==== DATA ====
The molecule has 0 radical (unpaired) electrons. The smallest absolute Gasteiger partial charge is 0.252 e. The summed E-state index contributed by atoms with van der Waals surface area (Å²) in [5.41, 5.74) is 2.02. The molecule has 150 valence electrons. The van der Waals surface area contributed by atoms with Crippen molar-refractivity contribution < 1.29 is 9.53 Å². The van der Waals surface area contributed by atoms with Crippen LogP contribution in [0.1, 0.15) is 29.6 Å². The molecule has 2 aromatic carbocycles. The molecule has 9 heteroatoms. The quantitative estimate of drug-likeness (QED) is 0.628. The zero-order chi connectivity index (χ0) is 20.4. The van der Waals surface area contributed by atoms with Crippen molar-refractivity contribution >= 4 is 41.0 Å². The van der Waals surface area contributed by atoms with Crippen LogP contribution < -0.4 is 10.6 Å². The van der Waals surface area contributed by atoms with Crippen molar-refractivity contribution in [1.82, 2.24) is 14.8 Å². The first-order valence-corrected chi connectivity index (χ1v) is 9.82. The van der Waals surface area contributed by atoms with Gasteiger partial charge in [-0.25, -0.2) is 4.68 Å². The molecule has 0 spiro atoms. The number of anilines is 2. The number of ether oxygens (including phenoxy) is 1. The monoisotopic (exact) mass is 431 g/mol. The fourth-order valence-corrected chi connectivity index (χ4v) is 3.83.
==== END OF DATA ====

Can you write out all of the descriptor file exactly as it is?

The molecule has 0 radical (unpaired) electrons. The smallest absolute Gasteiger partial charge is 0.252 e. The summed E-state index contributed by atoms with van der Waals surface area (Å²) in [5.41, 5.74) is 2.02. The molecule has 150 valence electrons. The van der Waals surface area contributed by atoms with Crippen molar-refractivity contribution < 1.29 is 9.53 Å². The van der Waals surface area contributed by atoms with Crippen LogP contribution in [0.1, 0.15) is 29.6 Å². The molecule has 2 aromatic carbocycles. The molecule has 9 heteroatoms. The quantitative estimate of drug-likeness (QED) is 0.628. The zero-order chi connectivity index (χ0) is 20.4. The van der Waals surface area contributed by atoms with Crippen molar-refractivity contribution >= 4 is 41.0 Å². The van der Waals surface area contributed by atoms with Crippen LogP contribution < -0.4 is 10.6 Å². The van der Waals surface area contributed by atoms with Crippen molar-refractivity contribution in [1.82, 2.24) is 14.8 Å². The first-order valence-corrected chi connectivity index (χ1v) is 9.82. The van der Waals surface area contributed by atoms with Gasteiger partial charge in [-0.25, -0.2) is 4.68 Å². The molecule has 0 spiro atoms. The number of anilines is 2. The number of ether oxygens (including phenoxy) is 1. The monoisotopic (exact) mass is 431 g/mol. The fourth-order valence-corrected chi connectivity index (χ4v) is 3.83.